LED LCDs surpass plasma
Technology is at last making LCD TVs equal to the best of the plasmas, and even surpassing them.
The great struggle of LCD TV makers has been to produce a good quality black output in their TVs.
Unlike plasma TVs and cathode ray tube (CRT) sets, the LCD panels do not in themselves produce a picture. Instead they control the transmission of light.
Behind the LCD panel is another panel, this one producing a clean and even white light. The pixels of the LCD panel then go opaque as necessary to block the light.
Unfortunately, they don’t go opaque enough. This means some light leaks through and the result is, at best, a dark grey appearance for blacks.
If watched under normal room lighting, this may not be obvious. LCD TVs shine, so to speak, under those circumstances. But if, late at night, you turn down the room lights, you will notice that the dark scenes in movies simply aren’t dark enough.
Aside from being somewhat distracting, this dark glow reduces the level of detail in dark scenes. This is because the different levels of near-black are crushed together.
Over the years, LCD TV manufacturers have attacked this from two angles.
The first has been to gradually improve the native performance of the panels themselves. This is bearing fruit, with the native contrast ratios increasing from under 1,000:1 to over 2,000:1. But it isn’t, in itself, good enough.
The more revolutionary step was to take control of the backlight and vary its level according to the picture content.
In dark scenes, and even more so when the screen was supposed to go fully black, the picture processing circuitry would turn down the level of the backlight. This had an impact, of course, on how the picture had to be delivered to the LCD panel in that the pixels that were shown had to be lightened to take account of the lower backlight.
This works reasonably well and does give a much better overall result. In fact, some TV brands have rated their contrast ratios using such a system (often called the ‘dynamic contrast’) up to a million to one, but more commonly 50,000:1 or thereabouts.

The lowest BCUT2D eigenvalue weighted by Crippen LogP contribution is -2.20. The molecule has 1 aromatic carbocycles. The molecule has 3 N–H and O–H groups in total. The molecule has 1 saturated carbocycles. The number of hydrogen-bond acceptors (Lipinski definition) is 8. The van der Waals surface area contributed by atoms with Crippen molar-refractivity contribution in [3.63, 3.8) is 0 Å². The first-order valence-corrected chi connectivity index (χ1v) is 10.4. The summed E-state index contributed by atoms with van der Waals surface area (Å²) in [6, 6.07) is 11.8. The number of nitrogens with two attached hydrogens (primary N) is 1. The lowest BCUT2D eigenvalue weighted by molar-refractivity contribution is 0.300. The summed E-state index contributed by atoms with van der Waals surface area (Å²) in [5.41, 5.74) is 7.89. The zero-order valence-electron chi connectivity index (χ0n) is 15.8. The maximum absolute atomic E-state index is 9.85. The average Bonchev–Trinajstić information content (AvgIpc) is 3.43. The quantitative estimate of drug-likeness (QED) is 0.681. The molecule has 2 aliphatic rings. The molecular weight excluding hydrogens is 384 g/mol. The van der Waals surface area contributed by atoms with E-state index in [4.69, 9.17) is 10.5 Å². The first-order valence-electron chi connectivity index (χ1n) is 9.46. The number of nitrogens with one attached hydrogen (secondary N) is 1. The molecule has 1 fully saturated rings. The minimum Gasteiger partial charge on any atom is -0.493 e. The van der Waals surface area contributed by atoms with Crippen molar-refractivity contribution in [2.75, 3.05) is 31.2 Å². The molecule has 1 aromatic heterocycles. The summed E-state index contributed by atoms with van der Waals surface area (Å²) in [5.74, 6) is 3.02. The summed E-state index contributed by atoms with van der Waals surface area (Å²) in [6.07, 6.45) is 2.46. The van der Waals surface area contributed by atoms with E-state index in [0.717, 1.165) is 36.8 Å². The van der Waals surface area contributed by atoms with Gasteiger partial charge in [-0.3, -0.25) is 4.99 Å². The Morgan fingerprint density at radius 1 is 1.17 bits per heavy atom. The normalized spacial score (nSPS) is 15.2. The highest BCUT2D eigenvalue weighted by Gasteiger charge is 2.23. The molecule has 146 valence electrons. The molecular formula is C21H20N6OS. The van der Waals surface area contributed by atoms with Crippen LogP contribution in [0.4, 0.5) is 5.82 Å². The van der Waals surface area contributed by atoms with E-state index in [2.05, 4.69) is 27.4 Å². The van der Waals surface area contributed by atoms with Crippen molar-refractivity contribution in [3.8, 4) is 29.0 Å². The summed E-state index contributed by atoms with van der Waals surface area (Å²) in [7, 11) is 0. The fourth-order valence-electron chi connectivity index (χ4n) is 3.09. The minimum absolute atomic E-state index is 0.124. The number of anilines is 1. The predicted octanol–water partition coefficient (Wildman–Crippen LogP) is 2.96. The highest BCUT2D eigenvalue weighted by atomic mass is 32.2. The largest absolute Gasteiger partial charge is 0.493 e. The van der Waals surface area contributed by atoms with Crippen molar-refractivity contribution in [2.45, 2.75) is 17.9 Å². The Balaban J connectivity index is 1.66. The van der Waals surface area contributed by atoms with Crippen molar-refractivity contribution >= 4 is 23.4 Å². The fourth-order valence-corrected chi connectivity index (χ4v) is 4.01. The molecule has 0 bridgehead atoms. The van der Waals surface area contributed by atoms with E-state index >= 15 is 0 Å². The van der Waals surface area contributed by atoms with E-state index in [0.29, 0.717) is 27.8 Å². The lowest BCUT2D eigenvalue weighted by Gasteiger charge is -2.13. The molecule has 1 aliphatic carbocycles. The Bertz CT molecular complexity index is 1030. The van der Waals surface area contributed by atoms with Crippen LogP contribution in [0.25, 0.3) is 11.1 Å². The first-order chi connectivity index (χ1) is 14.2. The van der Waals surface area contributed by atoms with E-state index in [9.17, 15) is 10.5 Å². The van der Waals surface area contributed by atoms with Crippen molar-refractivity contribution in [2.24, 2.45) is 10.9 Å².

But it has one weakness: in a picture where much of the screen is dark, but a small area is very bright, the backlight has to remain on at full blast making the dark areas lighter than they should be.
That’s where light emitting diode (LED) backlighting comes in. LED’s have been making a splash since the development of white LEDs in recent years. Instead of one light which must be all bright, or all dark, some new LCD TV models are appearing with backlights made with an array of LEDs.
These work somewhat like having a low resolution TV behind the real TV.
One example of this technology is the Samsung LA46A950 LCD TV. At nearly $6,000 it is quite expensive for a 117cm model, but behind its 1,920 by 1,080 pixel resolution LCD panel it has a backlight consisting of 640 LEDs. Each of these can be turned on and off, or set to nine intermediate levels of brightness.
The advantage of this can be seen by thinking of a dark scene in a movie where a door opens at one corner of the screen, allowing a glaring light to enter. Often such scenes are meant to contrast the brightness of the doorway with the darkness of the room, but with a ‘traditional’, variable backlight, the whole room will brighten. With an LED backlight, only the part near the door will lighten.